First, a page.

This means there's technically little reason to race up and down the eight-speed automatic gearbox, but you'll want to just to hear the sound from the new titanium exhaust. This is enhanced noticeably in the Sport Plus setting for the engine, which brings with it razor-sharp throttle response. That in turn is enhanced by the CS-specific engine mounts that are more rigid than standard, though the throttle is actually too sensitive in the Sport Plus mode for smooth slow-speed driving.
Likewise, the transmission characteristics can be altered on the fly through three levels using the Drivelogic toggle on the lever. It varies from smooth as silk at one end to downright extreme at the other in terms of gearchange ferocity and speed. There's a fully manual mode as well allowing the driver to use the little carbon-fibre paddles behind the wheel to choose the gear. Trackday regulars will be glad to note that the system will never change up for you, while down-changes are met with a gratuitous flare of revs. Sure, the option of a manual gearbox would be nice, but BMW M has managed to inject real excitement into the operation of this auto.
BMW M's take on the xDrive all-wheel-drive system is always rear-biased, so no change there, and as ever, there's the even more dynamic 4WD Sport setting to explore. On track, you can turn off the Dynamic Stability Control (DSC) and select a rear-wheel-drive-only mode and even vary the level of traction control. There's also a built-in Drift Analyser to rate your drifting ability.
If you're not prepared to turn off the DSC completely, there's a mid-setting called M Dynamic Mode, which allows more freedom in sliding the car about, but you're safe in the knowledge that the electronics are still looking out for you. BMW M has tweaked the DSC settings for the CS to allow for the fact that it's likely to be driven on track. Indeed, the whole suspension setup was also revisited, meaning bespoke wheel camber settings, electronically controlled dampers, auxiliary springs and anti-roll bars, plus a unique tune for the variable-ratio M Servotronic steering and the 'integrated' braking system.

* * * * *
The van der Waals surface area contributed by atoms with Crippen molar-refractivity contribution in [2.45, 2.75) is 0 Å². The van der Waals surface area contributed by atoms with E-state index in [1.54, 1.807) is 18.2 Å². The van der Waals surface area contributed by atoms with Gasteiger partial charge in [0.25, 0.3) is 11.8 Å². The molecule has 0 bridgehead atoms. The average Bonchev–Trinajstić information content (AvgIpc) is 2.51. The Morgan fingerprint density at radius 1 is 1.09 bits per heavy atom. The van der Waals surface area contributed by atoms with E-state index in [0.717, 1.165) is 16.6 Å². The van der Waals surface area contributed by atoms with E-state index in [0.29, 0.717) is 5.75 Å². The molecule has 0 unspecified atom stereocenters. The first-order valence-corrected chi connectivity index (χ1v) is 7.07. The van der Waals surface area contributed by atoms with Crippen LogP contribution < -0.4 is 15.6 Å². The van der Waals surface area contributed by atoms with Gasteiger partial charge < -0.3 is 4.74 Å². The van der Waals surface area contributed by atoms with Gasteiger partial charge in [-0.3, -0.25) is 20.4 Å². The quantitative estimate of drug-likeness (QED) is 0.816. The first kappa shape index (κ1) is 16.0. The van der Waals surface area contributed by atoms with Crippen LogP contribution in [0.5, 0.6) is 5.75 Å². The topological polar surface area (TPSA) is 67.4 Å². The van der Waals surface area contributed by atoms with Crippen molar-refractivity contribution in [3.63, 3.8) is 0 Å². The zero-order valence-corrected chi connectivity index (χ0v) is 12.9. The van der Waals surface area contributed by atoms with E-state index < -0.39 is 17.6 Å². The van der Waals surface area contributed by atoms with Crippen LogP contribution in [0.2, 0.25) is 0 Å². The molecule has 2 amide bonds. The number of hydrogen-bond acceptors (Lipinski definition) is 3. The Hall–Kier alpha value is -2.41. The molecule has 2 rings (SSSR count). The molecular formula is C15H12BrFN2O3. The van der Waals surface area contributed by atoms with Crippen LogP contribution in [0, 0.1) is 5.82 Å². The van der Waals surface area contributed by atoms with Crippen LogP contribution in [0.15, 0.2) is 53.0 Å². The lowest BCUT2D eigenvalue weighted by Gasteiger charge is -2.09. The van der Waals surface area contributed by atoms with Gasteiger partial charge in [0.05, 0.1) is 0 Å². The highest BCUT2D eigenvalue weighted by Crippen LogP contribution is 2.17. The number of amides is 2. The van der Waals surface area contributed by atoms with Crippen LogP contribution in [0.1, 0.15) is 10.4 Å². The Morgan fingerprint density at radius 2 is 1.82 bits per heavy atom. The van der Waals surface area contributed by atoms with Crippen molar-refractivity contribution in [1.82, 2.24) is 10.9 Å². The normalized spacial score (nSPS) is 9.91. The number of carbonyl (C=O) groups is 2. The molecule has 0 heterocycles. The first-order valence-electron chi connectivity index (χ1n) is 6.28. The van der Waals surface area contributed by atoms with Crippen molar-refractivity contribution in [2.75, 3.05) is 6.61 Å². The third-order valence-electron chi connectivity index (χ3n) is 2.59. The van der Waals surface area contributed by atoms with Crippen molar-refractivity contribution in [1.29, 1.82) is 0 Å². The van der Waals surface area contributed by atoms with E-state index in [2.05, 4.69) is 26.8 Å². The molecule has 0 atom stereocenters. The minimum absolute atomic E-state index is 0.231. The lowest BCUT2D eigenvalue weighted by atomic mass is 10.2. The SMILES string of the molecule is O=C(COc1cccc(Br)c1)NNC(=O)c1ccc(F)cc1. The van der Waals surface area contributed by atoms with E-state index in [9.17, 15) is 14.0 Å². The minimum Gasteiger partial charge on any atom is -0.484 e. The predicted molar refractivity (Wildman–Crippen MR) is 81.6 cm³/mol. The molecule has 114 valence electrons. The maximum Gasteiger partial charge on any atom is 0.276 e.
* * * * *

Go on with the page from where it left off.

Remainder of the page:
The driver can choose from Comfort and Sport settings for both the steering and brakes and all these systems are a cinch to operate via the touchscreen. Your favourite settings can be grouped together for quick access via the M1/M2 buttons on the steering wheel.
All the updates lead to an M3 that isn't drastically different to the regular Competition version, but there's certainly more immediacy through the controls, notably the steering, which is sublime. It's a little less comfortable than the regular car in its softest settings, if not uncompromisingly so. We spent a full day at the wheel without complaint, albeit on well-maintained German roads, but the kind of person that enjoys this kind of car won't moan about its ride comfort. Saying that, in its stiffest setting, the damping is too firm for the public road, but we have no doubt it'd be incredible on a smooth racetrack.
This duality of purpose seems to be what the M3 CS is all about, and while the M4 CSL may have the edge in terms of outright excitement, the CS is by any measure a formidable sports car that you'll want to get behind the wheel of at every opportunity. Its all-weather traction allows for that.
What you get for your money
When BMW first unveiled the M3 CS in January 2023, we were given a notional Irish price of €211,660. That's a huge amount of money in anyone's book, but it's also over €60,000 more than the BMW M3 Competition with M xDrive. No logic can explain why the CS is worth the premium, but we suspect that matters little when it will only be produced for a short production run in any case. Despite the hardcore image, it's actually quite well-equipped rather than stripped out.
The BMW M3 CS is for fans of the brand that love the core M3 ethos with its four-door practicality, but want something a little more special than the 'standard' Competition model. And while it is undoubtedly capable of incredibly fast lap times on a track, the presence of M xDrive all-wheel drive hints that BMW M suspects most owners will stick to the public road. There, it is nothing short of sensational, but it isn't as compromised a road car as its sibling the M4 CSL is. The CSL is capable of delivering even bigger thrills, admittedly, but because of its wider breadth of capability, the M3 CS will probably get driven more often. And we hope its owners do just that.